From the Editor – November/December 2014

The celebration of the Eucharist incorporates many elements, we are told in Chapter II of the General Instruction of the Roman Missal, among which are the spoken and sung word, sacred gestures, and periods of silence. All of these “contribute to making the entire celebration resplendent with beauty and noble simplicity, so that the true and full meaning of the different parts of the celebration is evident and that the participation of all is fostered” (42).

These same elements (word, gesture, and silence) constitute, I believe, the heart of the mystery of the incarnation which is central to Advent-Christmas.

The opening verse of the Prologue of John’s Gospel is: “In the beginning was the Word, and the Word was with God, and the Word was God” (1:1).

One way to understand humankind’s relationship to God is to see it as a conversation, a dialogue between God and us which continues to the present moment. Addressing the believer directly through revelation or through the mediation of patriarchs, prophets, and priests, God makes known his life, his love, his will, and especially his desire to enter into a deep and abiding relationship.

In The Prophetic Spirit of Catechesis: How We Share the Fire in Our Hearts, Sister Anne Marie Mongoven, OP, writes of the groundbreaking work of theologian Gabriel Moran in the late 1960s in this regard, moving from a revelation-as-concept model to revelation as God’s self-communication: “[Moran] stirred not only minds but hearts, reminding his readers that God is always immanently present, reaching out in love to all” (61).

God’s first word was ‘ehyeh, “I am who I am” (Ex 3:14), and in the dialogue with Moses at the burning bush, God revealed his overwhelming concern for the Hebrews who were afflicted, saying, “I have come down to rescue them from the power of the Egyptians” (Ex 3:7-8). Thus, God manifested compassion for them in their need. The words of the prophets in subsequent centuries would reveal God’s patience, forbearance, and eagerness to forgive and restore Israel.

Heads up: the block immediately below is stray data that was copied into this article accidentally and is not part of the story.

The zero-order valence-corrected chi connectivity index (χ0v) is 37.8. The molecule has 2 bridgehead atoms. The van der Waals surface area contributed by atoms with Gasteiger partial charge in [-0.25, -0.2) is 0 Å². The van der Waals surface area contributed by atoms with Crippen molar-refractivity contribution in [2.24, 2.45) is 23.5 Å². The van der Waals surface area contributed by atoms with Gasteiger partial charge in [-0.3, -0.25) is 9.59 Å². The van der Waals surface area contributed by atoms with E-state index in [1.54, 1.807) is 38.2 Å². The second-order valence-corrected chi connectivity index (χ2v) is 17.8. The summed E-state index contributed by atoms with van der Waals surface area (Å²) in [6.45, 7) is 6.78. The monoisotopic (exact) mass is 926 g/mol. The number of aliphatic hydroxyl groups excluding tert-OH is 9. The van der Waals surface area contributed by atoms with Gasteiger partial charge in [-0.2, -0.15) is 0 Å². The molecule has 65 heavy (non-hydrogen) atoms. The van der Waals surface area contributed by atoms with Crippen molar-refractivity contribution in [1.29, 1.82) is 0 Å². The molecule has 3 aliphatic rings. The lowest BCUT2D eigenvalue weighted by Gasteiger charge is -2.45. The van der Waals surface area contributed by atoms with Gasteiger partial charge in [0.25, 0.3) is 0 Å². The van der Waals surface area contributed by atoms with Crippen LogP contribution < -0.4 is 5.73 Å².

The author of the Letter to the Hebrews says: “In times past, God spoke in partial and various ways to our ancestors through the prophets; in these last days, he spoke to us through a son, whom he made heir of all things and through whom he created the universe” (1:1-2). God’s definitive word to us is Jesus Christ, the eternal Word, who tells us, “The Father and I love you unconditionally, forever, and faithfully.”

Words without gestures can be empty, wholly unconvincing. Protestations of love and mercy without gestures of love and mercy mean little or nothing.

Pope Saint Gregory the Great, the illustrious reformer, liturgist, and pastor of the universal church, said as much when he wrote in the sixth century: “The proof of love is in the works. Where love exists, it works great things. But when it ceases to act, it ceases to exist.”
This is why Jesus chose to show love rather than to simply talk about it, to practice mercy and inclusiveness rather than to preach endlessly about them. “The Word became flesh” (Jn 1:14). Love emptied himself of divinity in the incarnation and took on our humanity. And his final act of love was to lay down that life for us on Calvary in order to reveal the perfection of God’s love.

Silence serves a vital purpose in liturgy and in life, allowing the word to be received and to resonate in the depths of our being, and creating space for the meaning and power of gestures to be grasped.

Amid the busyness of holiday preparations and ministerial demands, it can be difficult to create an atmosphere of silence and peace within. But it is necessary, for grace enters our world and our lives in silence and in emptiness.

We stand before mystery in this Advent-Christmas season: the mystery of the Word made flesh for the salvation of the world. We welcome Christ, the living Word, as Mary did long ago.

Father Anthony Schueller, SSS